Understanding the mechanisms behind the sexualized-body inversion hypothesis

Carlotta Cogoni, Andrea Carnaghi, Aleksandra Mitrovic, Helmut Leder, Carlo Fantoni, Giorgia Silani

A controversial hypothesis, named the Sexualized Body Inversion Hypothesis (SBIH), claims similar visual processing of sexually objectified women (i.e., with a focus on the sexual body parts) and inanimate objects as indicated by an absence of the inversion effect for both type of stimuli. The current study aims at shedding light into the mechanisms behind the SBIH in a series of 4 experiments. Using a modified version of Bernard et al.´s (2012) visual-matching task, first we tested the core assumption of the SBIH, namely that a similar processing style occurs for sexualized human bodies and objects. In Experiments 1 and 2 a non-sexualized (personalized) condition plus two object-control conditions (mannequins, and houses) were included in the experimental design. Results showed an inversion effect for images of personalized women and mannequins, but not for sexualized women and houses. Second, we explored whether this effect was driven by differences in stimulus asymmetry, by testing the mediating and moderating role of this visual feature. In Experiment 3, we provided the first evidence that not only the sexual attributes of the images but also additional perceptual features of the stimuli, such as their asymmetry, played a moderating role in shaping the inversion effect. Lastly, we investigated the strategy adopted in the visual-matching task by tracking eye movements of the participants. Results of Experiment 4 suggest an association between a specific pattern of visual exploration of the images and the presence of the inversion effect. Findings are discussed with respect to the literature on sexual objectification.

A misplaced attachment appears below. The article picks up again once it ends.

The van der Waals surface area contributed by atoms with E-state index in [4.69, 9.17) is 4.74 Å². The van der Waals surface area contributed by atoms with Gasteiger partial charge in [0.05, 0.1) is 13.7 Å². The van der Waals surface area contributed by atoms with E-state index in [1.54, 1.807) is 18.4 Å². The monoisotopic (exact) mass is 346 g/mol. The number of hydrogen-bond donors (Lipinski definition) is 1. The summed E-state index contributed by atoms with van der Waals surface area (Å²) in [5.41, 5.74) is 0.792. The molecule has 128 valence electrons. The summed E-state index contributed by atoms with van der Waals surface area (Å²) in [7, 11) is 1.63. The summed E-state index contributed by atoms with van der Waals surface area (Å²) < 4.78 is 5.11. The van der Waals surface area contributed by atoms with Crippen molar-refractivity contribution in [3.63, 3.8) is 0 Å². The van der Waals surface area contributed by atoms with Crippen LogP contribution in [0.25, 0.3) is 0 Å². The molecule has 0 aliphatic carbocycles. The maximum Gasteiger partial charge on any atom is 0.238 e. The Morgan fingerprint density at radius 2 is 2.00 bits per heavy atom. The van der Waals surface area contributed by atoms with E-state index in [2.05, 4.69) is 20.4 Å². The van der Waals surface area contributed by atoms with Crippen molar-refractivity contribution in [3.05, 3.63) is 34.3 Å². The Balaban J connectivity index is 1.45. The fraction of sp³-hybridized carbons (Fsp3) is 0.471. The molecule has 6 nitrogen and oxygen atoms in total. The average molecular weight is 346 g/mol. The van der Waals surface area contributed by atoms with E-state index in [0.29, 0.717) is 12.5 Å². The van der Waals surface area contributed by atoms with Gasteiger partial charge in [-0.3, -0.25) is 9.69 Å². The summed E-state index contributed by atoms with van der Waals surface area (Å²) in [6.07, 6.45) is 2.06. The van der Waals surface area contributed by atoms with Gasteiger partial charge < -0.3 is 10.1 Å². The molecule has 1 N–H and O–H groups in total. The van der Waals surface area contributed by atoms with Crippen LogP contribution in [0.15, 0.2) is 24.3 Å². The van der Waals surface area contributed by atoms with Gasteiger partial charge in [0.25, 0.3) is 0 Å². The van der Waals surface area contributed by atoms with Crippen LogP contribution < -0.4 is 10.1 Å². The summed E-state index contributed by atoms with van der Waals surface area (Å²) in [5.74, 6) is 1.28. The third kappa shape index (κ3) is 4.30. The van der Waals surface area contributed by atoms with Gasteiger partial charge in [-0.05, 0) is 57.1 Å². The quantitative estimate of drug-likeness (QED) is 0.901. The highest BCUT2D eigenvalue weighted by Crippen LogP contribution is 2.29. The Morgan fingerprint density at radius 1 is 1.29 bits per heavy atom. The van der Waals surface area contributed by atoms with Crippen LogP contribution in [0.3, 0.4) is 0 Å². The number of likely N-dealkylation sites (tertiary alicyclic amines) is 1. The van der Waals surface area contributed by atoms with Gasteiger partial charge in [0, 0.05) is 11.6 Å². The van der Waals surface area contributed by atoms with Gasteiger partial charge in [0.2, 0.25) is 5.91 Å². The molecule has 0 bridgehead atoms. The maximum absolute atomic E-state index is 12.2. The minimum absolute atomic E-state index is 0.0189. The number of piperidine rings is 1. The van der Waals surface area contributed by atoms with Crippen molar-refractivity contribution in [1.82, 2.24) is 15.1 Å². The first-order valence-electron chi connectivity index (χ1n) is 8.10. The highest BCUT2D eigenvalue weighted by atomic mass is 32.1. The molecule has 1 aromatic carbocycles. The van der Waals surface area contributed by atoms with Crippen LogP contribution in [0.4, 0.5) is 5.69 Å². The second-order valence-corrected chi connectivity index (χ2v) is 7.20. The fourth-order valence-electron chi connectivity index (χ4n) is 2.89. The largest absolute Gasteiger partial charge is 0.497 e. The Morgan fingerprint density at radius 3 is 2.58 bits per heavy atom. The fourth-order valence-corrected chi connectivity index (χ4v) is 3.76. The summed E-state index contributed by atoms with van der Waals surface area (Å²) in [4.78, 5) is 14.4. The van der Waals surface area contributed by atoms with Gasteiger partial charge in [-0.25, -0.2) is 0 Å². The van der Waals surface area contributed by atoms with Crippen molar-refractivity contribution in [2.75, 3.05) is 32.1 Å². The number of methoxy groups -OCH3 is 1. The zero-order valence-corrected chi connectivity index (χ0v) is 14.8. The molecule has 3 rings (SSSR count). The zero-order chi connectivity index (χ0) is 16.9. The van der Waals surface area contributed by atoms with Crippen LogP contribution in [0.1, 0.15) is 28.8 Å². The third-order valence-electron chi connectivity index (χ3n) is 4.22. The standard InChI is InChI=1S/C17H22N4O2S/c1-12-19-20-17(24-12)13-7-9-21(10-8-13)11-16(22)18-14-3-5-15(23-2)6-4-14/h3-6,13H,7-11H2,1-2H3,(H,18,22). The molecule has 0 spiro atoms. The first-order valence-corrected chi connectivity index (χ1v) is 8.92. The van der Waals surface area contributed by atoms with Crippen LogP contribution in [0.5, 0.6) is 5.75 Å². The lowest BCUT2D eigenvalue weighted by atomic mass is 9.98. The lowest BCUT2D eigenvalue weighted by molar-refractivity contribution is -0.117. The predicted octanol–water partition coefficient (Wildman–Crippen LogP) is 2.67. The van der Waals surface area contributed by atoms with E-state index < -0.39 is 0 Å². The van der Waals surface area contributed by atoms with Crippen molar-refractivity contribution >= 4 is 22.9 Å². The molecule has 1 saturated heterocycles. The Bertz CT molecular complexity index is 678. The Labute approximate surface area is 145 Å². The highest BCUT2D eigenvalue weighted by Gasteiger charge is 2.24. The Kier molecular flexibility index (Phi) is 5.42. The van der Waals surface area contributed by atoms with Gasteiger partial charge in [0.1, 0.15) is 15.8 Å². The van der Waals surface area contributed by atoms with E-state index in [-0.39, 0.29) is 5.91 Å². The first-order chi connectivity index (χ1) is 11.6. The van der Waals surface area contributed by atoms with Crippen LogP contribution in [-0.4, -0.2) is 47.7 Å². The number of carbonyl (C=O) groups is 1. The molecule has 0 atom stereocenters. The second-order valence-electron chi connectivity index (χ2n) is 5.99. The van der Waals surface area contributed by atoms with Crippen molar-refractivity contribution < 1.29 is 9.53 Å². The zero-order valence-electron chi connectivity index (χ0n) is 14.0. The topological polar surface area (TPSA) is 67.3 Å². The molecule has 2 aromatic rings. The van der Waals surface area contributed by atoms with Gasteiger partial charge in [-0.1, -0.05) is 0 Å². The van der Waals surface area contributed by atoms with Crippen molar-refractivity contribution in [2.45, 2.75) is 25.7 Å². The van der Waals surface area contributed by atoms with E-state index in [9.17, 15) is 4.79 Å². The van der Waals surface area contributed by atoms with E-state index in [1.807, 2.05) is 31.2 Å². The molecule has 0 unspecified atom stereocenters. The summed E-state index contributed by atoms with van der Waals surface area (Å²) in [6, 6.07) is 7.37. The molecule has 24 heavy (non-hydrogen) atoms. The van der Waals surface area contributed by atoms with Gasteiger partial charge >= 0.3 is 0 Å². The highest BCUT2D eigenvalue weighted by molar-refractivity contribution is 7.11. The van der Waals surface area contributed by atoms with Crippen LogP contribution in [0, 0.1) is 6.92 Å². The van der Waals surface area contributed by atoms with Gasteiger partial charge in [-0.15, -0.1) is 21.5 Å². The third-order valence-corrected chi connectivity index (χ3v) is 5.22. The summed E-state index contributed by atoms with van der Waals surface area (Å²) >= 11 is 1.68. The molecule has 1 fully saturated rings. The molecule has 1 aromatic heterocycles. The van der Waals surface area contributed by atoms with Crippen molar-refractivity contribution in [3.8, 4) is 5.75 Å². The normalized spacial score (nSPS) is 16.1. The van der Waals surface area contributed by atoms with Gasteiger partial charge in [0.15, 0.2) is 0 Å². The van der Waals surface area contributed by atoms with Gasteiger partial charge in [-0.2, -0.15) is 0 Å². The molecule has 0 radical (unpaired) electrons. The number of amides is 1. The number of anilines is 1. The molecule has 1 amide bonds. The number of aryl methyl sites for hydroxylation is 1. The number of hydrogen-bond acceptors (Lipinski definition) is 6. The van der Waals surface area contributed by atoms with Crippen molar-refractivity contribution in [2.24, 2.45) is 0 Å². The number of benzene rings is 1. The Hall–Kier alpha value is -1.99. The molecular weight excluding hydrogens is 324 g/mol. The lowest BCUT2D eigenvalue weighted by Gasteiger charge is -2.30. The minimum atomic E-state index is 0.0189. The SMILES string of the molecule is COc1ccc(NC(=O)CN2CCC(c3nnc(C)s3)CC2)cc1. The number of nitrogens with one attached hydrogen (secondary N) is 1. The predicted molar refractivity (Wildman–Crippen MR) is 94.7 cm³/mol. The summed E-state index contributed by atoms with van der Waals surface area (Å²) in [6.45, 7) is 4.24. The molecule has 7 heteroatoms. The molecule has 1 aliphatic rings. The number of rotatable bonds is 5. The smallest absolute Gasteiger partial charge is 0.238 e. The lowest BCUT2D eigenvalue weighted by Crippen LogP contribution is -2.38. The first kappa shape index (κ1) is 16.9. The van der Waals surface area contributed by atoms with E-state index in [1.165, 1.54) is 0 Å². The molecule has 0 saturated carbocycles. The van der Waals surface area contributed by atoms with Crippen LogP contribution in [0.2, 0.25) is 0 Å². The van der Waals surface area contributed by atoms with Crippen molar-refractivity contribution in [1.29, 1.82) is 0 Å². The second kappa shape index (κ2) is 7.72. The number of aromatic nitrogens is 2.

Department of Cognition, Emotion, and Methods in Psychology, Department of Clinical and Health Psychology
External organisation(s)
Università degli Studi di Trento, Scuola Internazionale Superiore di Studi Avanzati, Università degli Studi di Trieste
Publication date
Peer reviewed
Austrian Fields of Science 2012
501001 General psychology, 501011 Cognitive psychology
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